From: PhilipOrr on
>Any truly random noise, i.e. photodetector, ADC, or circuit noise, will
>double in power when you do the subtraction. But if the thing you're
>measuring isn't moving too fast, the measurements will be highly
>correlated, which means that when you do the subtraction the _amplitude_
>will double -- which means that the power will go up by a factor of
>four. So your signal to noise ratio should improve.
>This is what you do by averaging: if your noise is a white process and
>you add up N samples, the noise power will go up by N (i.e. the expected
>noise amplitude goes up by sqrt(N)). But if your signal isn't moving
>significantly over those N samples the _signal_ power goes up by N^2.
>Then you divide the sum by N, and you're left with the original signal
>and 1/sqrt(N) of the noise power.
>Tim Wescott

Thanks Tim - I needed that distinction explained. In fact that explains a
lot about what I am seeing.
From: robert bristow-johnson on
On Jul 22, 12:02 pm, "PhilipOrr"
<philip.orr(a)> wrote:
> >in other words, your interleaved samples represent the signal (or it's
> >negative) at the "interleaved" times of sampling.  right?  then,
> >before subtracting, you need to advance one sample (let's say it's the
> >even indexed sample) *ahead* 1/2 sample and the other sample (the odd
> >one) behind 1/2 samples, so that they represent simultaneous sampling
> >before you subtract one from the other.
> >also, as Tim pointed out, this should take care of any DC bias in your
> >ADC.  if the error components are uncorrelated, their power will add
> >(double) and their voltages will will increase by sqrt(2).  but the
> >legitimate component of your signal (what you want) will double and
> >you will get *slightly* (3 dB) better signal-to-noise ratio.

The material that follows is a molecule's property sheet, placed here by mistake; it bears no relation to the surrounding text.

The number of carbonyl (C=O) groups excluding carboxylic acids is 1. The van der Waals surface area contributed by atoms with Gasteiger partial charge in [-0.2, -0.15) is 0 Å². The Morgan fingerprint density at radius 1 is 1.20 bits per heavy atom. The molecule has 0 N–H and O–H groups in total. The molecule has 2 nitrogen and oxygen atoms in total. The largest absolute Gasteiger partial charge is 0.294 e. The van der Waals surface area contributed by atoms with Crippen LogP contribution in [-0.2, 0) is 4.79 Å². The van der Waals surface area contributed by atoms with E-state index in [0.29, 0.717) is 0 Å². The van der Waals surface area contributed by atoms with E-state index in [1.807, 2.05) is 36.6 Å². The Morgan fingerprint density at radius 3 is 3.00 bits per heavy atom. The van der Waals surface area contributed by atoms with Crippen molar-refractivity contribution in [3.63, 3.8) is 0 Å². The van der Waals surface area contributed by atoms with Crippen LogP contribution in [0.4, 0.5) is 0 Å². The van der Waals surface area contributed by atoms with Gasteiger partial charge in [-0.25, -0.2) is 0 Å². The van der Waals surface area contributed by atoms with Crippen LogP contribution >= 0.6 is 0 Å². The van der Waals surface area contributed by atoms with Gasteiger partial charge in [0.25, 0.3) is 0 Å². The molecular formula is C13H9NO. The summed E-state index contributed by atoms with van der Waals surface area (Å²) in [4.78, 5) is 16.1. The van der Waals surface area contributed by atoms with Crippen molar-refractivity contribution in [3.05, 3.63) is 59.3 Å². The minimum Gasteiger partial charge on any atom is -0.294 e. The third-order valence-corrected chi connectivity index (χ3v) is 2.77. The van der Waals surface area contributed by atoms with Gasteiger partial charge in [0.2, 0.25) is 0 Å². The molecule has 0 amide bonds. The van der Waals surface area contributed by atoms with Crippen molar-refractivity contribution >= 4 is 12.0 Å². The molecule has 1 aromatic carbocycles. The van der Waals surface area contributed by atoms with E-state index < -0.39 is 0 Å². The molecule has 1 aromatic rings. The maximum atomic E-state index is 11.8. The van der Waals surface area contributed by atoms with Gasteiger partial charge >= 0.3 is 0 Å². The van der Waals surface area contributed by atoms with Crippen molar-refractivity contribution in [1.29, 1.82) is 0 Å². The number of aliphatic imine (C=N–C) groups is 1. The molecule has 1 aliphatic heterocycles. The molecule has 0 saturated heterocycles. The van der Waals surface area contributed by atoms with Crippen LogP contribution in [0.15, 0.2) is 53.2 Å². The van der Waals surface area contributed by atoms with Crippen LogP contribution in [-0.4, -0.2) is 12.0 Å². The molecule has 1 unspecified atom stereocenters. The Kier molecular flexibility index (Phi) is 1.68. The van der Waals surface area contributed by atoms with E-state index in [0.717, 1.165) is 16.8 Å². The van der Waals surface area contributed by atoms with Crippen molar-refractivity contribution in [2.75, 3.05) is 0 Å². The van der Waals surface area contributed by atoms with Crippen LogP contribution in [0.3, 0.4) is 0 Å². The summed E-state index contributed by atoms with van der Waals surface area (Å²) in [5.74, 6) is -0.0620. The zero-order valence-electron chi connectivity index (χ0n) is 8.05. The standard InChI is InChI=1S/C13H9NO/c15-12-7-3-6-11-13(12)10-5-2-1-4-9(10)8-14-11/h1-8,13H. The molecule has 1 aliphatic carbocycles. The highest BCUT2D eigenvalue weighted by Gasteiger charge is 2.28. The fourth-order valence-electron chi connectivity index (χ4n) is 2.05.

> >it's not a bad way to do things before the days of sigma-delta
> >converters.  i did this myself (a medical instrument with a very slow
> >sampling rate and 12-bit converter) in 1979.  have never done anything
> >like it since.
> >r b-j
> As for the ADC, I'm putting the photodetector straight into a National
> Instruments PXI analogue input. The processing (de-interleaving,
> subtraction, FFT) is then done in LabVIEW.
> At the moment I am not shifting any samples like you say. My understanding
> of DSP is limited as I'm sure you have noticed. What I am doing is
> constantly sampling but using shift registers to store sample A, then get
> sample B and subtract.
> i.e.
> Sample - Store as A
> Sample - Store as B -> Subtract B-A
> Sample - Store as A
> Sample - Store as B -> Subtract B-A
> (Differential output at fs/2).
> or
> Sample - Store as A
> Sample - Store as B -> Subtract B-A
> Sample - Store as A -> Subtract B-A
> Sample - Store as B -> Subtract B-A
> (Differential output at fs).
> As it stands, I don't even know which of the above is more technically
> sound. I have been trying both.

probably the latter is better.

i can't think a lot about this right now, but i have a question for
you: can you tolerate a delay of, say 8.5 samples for both? you can
apply a 16 tap FIR to get a delay of 7.5 samples on A, then when B
comes in apply the same FIR, but with the taps reversed, to get a
delay of 8.5 samples on B. but at that time, then A will also be
delayed 8.5 samples and you can subtract them coherently.

so what delay can you tolerate? and what is the expected bandwidth of
this signal (in comparison to the sampling rate)? and what
computation can you afford to do?

r b-j
From: glen herrmannsfeldt on
Mark <makolber(a)> wrote:

> Read up on stereo FM multiplexing, it is an anaolog system, but the L
> and R channels are "sampled" or interleaved. The ADC QUANTIZES the
> signals. The AA filter is needed when a signal is SAMPLED and it
> sounds like in your system that happens when the 2 signals are
> "interleaved" into one.

It is usually described as (L+R) in the baseband and (L-R)
(or is it R-L) on a 38kHz AM-SC subcarrier. With the
appropriate amplitude for the subcarrier, and appropriate
band-limiting for the modulating signal, the result is exactly
as you say. (There is a factor of two that I usually get
wrong in trying to explain it, but, yes, that is the way
it works.)

It is necessary to go through the math to figure out what
the modulation index is of the result. If you see it